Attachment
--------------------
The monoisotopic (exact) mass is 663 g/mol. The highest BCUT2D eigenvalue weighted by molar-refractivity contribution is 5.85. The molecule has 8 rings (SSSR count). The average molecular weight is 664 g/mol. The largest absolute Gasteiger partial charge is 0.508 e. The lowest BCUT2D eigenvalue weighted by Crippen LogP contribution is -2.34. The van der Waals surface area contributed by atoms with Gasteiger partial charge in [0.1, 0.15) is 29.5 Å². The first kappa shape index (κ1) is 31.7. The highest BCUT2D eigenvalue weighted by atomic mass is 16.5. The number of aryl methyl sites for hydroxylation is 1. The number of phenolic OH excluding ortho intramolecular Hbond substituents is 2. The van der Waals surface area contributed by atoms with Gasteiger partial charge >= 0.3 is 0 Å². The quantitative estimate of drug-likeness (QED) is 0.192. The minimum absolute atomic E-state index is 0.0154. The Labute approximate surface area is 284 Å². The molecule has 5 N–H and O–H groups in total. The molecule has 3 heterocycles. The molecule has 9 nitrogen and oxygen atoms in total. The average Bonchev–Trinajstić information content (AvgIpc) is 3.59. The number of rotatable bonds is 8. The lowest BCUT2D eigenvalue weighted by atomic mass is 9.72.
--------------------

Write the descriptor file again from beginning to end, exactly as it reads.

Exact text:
The monoisotopic (exact) mass is 663 g/mol. The highest BCUT2D eigenvalue weighted by molar-refractivity contribution is 5.85. The molecule has 8 rings (SSSR count). The average molecular weight is 664 g/mol. The largest absolute Gasteiger partial charge is 0.508 e. The lowest BCUT2D eigenvalue weighted by Crippen LogP contribution is -2.34. The van der Waals surface area contributed by atoms with Gasteiger partial charge in [0.1, 0.15) is 29.5 Å². The first kappa shape index (κ1) is 31.7. The highest BCUT2D eigenvalue weighted by atomic mass is 16.5. The number of aryl methyl sites for hydroxylation is 1. The number of phenolic OH excluding ortho intramolecular Hbond substituents is 2. The van der Waals surface area contributed by atoms with Gasteiger partial charge >= 0.3 is 0 Å². The quantitative estimate of drug-likeness (QED) is 0.192. The minimum absolute atomic E-state index is 0.0154. The Labute approximate surface area is 284 Å². The molecule has 5 N–H and O–H groups in total. The molecule has 3 heterocycles. The molecule has 9 nitrogen and oxygen atoms in total. The average Bonchev–Trinajstić information content (AvgIpc) is 3.59. The number of rotatable bonds is 8. The lowest BCUT2D eigenvalue weighted by atomic mass is 9.72.